Across the country, voters expect the GOP to regain control of the Senate when Americans go to the polls next week, according to The New York Times’ The Upshot blog
Rather than survey people about which candidate they planned to vote for, a recent New York Times/CBS News/YouGov poll asked some 100,000 online respondents who they “expected” to win in dozens of Senate and governors’ races.
The outcome: Republicans will have a 52- or 53-seat majority in the Senate next year.
“When people are asked about their expectations, some may actually give more honest answers about their own voting intentions, rather than naming a candidate who briefly intrigues them,” The Upshot’s David Leonhardt writes.
During the past six decades, asking about expected outcomes over voters’ intentions has proved to be a much more reliable predictor, according to Leonhardt, who cites a 2012 study by Justin Wolfers of the University of Michigan and Microsoft’s David Rothschild.
The study found that asking about expectations resulted in accurately predicting winners in 81 percent of states between 1952 and 2008, while questioning people about their intentions netted the winner just 69 percent of the time.
If this method proves true, Kansas Sen. Pat Roberts, a Republican, will fare much better than current polling indicates.
The majority of polls show the incumbent dead even with independent Greg Orman, or with Orman having a slight edge. But 50 percent of Kansans predict Roberts will win, compared to just 25 percent predicting Orman, according to The Upshot.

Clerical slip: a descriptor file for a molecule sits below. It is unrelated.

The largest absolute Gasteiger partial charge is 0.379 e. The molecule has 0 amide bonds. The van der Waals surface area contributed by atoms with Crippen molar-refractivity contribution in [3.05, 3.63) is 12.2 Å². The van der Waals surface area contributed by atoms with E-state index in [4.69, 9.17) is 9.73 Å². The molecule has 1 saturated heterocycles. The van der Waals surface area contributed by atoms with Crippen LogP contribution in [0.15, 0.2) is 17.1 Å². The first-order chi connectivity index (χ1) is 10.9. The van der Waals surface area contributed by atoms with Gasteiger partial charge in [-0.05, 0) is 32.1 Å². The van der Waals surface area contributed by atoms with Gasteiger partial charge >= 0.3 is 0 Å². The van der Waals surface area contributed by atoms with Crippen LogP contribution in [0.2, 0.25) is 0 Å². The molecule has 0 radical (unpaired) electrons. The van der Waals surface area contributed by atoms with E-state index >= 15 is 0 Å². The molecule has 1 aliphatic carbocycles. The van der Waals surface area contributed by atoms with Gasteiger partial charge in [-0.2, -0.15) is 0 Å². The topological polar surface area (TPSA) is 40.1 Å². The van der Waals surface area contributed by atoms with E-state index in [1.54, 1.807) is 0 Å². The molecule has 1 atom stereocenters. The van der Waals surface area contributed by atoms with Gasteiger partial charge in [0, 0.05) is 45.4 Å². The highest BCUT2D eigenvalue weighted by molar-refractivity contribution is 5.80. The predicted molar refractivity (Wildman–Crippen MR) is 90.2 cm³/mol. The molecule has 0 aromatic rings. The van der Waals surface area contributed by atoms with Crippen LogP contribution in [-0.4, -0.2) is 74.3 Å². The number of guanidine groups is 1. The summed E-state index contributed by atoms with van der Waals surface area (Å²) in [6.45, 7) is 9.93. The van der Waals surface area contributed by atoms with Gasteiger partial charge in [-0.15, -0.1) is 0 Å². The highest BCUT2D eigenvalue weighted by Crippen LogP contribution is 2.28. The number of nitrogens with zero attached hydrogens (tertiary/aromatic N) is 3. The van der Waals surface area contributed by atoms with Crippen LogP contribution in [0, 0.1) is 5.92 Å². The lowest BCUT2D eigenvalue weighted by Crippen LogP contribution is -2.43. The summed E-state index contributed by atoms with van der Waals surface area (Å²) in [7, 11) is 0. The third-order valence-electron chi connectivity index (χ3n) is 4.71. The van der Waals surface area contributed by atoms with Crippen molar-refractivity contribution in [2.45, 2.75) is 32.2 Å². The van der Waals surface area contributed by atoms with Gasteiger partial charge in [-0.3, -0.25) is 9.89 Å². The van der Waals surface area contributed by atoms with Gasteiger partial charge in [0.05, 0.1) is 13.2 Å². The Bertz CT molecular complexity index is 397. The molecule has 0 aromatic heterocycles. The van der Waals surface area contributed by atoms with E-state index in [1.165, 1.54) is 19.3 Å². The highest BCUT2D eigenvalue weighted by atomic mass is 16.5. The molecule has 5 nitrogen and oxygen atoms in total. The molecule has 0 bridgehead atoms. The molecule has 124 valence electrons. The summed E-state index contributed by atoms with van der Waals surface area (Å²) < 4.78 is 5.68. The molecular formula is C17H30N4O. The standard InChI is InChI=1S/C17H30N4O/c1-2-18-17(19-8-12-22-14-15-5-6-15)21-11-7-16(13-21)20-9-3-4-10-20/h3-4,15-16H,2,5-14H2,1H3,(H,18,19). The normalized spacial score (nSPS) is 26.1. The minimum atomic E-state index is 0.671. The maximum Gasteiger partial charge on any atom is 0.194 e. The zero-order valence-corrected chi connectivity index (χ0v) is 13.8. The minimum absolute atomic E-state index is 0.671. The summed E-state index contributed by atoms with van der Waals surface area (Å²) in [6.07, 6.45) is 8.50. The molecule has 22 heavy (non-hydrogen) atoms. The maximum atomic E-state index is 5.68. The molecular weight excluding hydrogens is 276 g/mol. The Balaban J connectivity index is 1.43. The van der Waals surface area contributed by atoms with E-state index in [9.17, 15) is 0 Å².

Ditto for Republicans in Alaska, Arkansas, Georgia, Iowa and South Dakota, while Dems are expected to be victorious in Michigan, New Hampshire and North Carolina.
The expectation method has a reliable track record, including in 2004 when contradictory polls made it impossible to accurately say whether President George W. Bush would best his re-election bid against Democratic Sen. John Kerry. When asked the expectation question, results consistently pointed to Bush, who ultimately kept his office.
The Washington Post’s Election Lab
also favors the GOP, giving the party a 92 percent chance of taking the Senate and a greater than 99 percent likelihood of ruling the House.
Also in agreement is the University of Virginia’s Center for Politics
, which forecasts a “hazy” outcome in several key races. But it predicts that “when the dust settles, the most likely result is a Republican majority,” with the GOP adding five to eight seats.
In governors’ races, surveyed voters expect the GOP to win in Wisconsin, Georgia and Kansas. In Florida and Maine, the GOP held a “slight” expectation over Democrats while the Dems were expected to win in Colorado, Connecticut, Illinois and Rhode Island.
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